Abonnement à la biblothèque: Guest
Portail numérique Bibliothèque numérique eBooks Revues Références et comptes rendus Collections
Plasma Medicine
SJR: 0.271 SNIP: 0.316 CiteScore™: 1.9

ISSN Imprimer: 1947-5764
ISSN En ligne: 1947-5772

Plasma Medicine

DOI: 10.1615/PlasmaMed.2014008556
pages 27-44

A Systematic Characterization of a Novel Surface Dielectric Barrier Discharge for Biomedical Experiments

Mareike A. Ch. Haensch
Leibniz Institute for Plasma Science and Technology (INP Greifswald), Greifswald, Germany
Jorn Winter
Leibniz Institute for Plasma Science and Technology (INP Greifswald), Greifswald; Center for Innovation Competence plasmatis (italic) at INP Greifswald, Greifswald, Germany
Rene Bussiahn
Leibniz Institute for Plasma Science and Technology (INP Greifswald), Greifswald, Germany
Klaus-Dieter Weltmann
Leibniz-Institute for Plasma Science and Technology (INP Greifswald), ZIK Plasmatis, Greifswald, Germany
Thomas von Woedtke
Leibniz Institute for Plasma Science and Technology e.V. (INP), Greifswald, Germany

RÉSUMÉ

A new surface dielectric barrier discharge (sDBD) based on ceramic materials for improved discharge stability and long-term application was used to investigate the generation of biologically active species in liquids and their effect on planktonic microorganisms. The source was characterized by measurements of dissipated energy, temperature, spectral emission of the discharge, and Fourier transform infrared spectroscopy of the derived working gas. Liquid analysis of plasma-treated samples included the quantitative determination of nitrite, nitrate, and hydrogen peroxide, as well as pH measurements. The biological performance of the discharge was estimated by recording inactivation kinetics for Escherichia coli. The obtained results were compared with those of a well-established epoxy sDBD system, which has the same geometrical electrode arrangement but consists of different dielectric materials. Both systems show different physical and chemical performance but very similar antimicrobial effects. This article considers the role of active components of plasma and plasma-induced liquid chemistry in biological effects, and also discusses the main differences between both discharges in detail.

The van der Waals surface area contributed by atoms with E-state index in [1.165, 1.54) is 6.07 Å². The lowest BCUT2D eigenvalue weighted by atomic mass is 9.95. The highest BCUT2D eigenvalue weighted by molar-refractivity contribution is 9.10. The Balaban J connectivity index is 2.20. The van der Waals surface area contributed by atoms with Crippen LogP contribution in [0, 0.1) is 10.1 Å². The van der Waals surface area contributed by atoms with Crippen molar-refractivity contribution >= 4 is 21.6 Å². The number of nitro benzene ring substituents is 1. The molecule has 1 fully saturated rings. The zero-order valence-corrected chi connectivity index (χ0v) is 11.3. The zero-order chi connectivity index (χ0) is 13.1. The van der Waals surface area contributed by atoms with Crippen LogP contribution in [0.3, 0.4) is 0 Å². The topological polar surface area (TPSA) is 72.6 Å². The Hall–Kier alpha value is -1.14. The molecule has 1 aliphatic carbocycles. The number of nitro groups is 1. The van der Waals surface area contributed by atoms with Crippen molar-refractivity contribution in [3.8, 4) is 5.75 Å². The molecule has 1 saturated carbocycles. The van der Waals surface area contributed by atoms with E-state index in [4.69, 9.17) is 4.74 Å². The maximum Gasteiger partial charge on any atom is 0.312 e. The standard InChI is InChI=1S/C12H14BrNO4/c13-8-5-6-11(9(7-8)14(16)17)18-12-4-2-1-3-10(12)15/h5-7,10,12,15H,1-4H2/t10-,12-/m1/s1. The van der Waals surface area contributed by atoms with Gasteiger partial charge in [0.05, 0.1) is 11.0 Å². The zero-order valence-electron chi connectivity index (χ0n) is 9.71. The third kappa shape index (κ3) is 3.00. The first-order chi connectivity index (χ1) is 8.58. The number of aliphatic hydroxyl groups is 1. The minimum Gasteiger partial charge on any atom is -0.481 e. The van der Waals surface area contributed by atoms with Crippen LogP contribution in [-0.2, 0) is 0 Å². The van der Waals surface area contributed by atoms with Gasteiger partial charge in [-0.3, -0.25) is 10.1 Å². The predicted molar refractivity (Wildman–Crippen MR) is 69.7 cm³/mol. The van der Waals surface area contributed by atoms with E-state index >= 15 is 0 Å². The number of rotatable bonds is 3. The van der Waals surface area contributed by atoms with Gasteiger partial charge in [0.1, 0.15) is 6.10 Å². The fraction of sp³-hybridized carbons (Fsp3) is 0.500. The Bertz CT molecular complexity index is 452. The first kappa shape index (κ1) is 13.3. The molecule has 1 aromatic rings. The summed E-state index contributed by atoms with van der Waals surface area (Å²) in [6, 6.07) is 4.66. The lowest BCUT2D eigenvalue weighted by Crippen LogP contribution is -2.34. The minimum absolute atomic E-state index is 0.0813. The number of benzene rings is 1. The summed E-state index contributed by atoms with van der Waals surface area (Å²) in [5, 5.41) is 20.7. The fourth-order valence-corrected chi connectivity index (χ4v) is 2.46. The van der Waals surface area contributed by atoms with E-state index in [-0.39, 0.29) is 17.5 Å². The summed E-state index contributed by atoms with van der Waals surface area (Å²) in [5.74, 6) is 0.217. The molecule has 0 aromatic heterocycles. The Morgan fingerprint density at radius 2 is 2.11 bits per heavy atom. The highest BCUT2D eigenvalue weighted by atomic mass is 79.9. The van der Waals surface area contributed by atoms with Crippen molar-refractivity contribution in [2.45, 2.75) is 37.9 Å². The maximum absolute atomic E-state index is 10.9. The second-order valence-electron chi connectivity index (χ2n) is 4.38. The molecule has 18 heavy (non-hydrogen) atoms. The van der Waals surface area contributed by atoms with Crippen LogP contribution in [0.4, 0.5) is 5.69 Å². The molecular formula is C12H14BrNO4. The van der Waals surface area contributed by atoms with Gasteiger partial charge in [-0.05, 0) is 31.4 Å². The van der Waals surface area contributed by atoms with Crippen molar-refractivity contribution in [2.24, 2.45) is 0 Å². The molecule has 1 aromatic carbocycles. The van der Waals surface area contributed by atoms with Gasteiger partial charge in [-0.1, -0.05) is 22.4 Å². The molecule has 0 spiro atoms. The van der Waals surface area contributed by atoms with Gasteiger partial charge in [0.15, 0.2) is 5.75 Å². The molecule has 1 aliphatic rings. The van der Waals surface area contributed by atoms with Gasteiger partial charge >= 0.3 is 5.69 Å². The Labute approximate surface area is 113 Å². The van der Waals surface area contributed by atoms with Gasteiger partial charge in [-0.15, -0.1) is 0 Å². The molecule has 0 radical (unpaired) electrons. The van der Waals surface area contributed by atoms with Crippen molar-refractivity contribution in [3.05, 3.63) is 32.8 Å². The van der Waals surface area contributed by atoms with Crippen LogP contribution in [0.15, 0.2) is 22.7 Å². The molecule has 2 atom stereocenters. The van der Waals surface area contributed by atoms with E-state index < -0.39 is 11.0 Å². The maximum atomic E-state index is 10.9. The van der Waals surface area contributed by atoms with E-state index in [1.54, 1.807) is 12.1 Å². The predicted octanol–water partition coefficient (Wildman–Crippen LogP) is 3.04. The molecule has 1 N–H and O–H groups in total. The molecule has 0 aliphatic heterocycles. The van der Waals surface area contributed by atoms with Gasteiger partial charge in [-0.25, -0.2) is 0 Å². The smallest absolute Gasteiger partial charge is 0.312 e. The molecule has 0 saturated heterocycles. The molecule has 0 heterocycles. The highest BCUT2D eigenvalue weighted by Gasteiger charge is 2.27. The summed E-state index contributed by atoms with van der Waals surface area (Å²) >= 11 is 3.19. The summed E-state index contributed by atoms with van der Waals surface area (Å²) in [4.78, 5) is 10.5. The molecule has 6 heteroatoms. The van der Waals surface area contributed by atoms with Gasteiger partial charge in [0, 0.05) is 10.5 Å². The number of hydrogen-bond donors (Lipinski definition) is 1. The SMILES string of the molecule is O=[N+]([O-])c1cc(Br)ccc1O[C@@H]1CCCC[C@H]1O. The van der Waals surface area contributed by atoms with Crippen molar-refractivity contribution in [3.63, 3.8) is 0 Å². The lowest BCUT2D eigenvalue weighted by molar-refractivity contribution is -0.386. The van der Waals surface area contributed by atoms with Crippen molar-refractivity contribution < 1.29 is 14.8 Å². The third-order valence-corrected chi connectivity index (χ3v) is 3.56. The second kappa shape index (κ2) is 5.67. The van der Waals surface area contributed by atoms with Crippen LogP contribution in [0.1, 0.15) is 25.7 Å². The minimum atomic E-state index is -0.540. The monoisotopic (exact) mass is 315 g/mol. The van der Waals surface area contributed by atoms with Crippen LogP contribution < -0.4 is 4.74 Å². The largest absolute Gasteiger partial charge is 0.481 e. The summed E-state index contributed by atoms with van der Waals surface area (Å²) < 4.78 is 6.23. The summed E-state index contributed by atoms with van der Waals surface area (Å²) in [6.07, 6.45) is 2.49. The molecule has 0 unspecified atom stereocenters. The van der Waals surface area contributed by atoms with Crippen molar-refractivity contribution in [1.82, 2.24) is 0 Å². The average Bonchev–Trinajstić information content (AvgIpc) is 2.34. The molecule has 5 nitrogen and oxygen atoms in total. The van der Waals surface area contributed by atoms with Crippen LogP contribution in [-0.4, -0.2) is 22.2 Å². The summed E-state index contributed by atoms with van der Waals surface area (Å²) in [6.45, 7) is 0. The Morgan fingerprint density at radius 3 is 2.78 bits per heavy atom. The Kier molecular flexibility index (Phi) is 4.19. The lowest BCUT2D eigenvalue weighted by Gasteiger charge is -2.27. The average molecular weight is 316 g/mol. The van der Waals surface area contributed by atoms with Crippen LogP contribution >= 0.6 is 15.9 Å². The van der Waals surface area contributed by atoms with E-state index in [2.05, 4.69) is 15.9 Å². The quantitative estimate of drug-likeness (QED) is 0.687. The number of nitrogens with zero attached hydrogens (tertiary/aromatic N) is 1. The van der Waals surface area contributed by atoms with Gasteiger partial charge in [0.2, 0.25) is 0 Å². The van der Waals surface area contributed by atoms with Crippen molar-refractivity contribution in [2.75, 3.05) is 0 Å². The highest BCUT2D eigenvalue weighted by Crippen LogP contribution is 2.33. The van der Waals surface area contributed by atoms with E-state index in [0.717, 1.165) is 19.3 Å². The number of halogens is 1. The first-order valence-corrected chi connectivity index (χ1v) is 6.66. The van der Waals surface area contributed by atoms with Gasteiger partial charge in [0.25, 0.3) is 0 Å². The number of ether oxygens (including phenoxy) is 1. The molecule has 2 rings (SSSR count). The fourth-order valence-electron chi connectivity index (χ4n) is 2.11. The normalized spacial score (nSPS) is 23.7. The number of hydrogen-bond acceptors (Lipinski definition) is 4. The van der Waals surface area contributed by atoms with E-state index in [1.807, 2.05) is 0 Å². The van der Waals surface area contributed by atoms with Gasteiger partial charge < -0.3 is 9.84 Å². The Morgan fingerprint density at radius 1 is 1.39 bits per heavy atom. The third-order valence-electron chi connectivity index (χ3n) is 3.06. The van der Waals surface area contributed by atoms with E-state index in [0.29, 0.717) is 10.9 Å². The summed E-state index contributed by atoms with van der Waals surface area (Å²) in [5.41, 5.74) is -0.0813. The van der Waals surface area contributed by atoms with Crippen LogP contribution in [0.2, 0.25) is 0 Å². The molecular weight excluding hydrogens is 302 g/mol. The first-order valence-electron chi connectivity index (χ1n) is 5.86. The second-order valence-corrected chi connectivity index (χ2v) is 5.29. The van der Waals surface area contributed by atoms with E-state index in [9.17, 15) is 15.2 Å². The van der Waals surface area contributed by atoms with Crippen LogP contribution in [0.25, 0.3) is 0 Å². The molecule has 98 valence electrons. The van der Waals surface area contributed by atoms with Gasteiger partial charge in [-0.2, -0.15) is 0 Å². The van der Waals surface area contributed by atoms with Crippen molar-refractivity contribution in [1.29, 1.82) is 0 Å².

Articles with similar content:

Use of Proteomics to Investigate Plasma-Cell Interactions
Plasma Medicine, Vol.1, 2011, issue 1
K. Landsberg, Ch. Scharf, E. Kindel, K. Wende, Klaus-Dieter Weltmann, Georg Daeschlein, Thomas von Woedtke, K. Darm
Transdermal Iontophoresis: Impact on Skin Integrity as Evaluated by Various Methods
Critical Reviews™ in Therapeutic Drug Carrier Systems, Vol.25, 2008, issue 4
Senshang Lin, Maansi G. Kumar
Some Biologically Active Substances from Medicinal Mushroom Pleurotus ostreatus (Jacq.: Fr.) P. Kumm. (Agaricomycetideae)
International Journal of Medicinal Mushrooms, Vol.1, 1999, issue 4
Tatiana A. Puchkova, Valentina G. Babitskaya, Victor V. Scherba, Nina A. Bisko, Nadezda Yu. Mitropolskaya
Effect of Culture Conditions on the Chemical Composition and Biological Activities of Agaricus brasiliensis S.Wasser et al. (Agaricomycetideae)
International Journal of Medicinal Mushrooms, Vol.8, 2006, issue 4
Carlos A. Rodrignes, Akiko M. Akanuma, Yoshiyuki Adachi, Noriko N. Miura, Sachiko Nameda, Satoshi Hashimoto, Nobuhiro Imai, Naohito Ohno, Masuro Motoi
Effects of Physical Plasma on Biotechnological Processes in Mycelia of the Cultivated Lingzhi or Reishi Medicinal Mushroom Ganoderma lucidum (Agaricomycetes)
International Journal of Medicinal Mushrooms, Vol.18, 2016, issue 6
Christian Backer, Martina Wurster, Christian Schulze, Ulrike Lindequist, Doreen Musebeck, Thomas von Woedtke, Kevin Lindner, Beate Haertel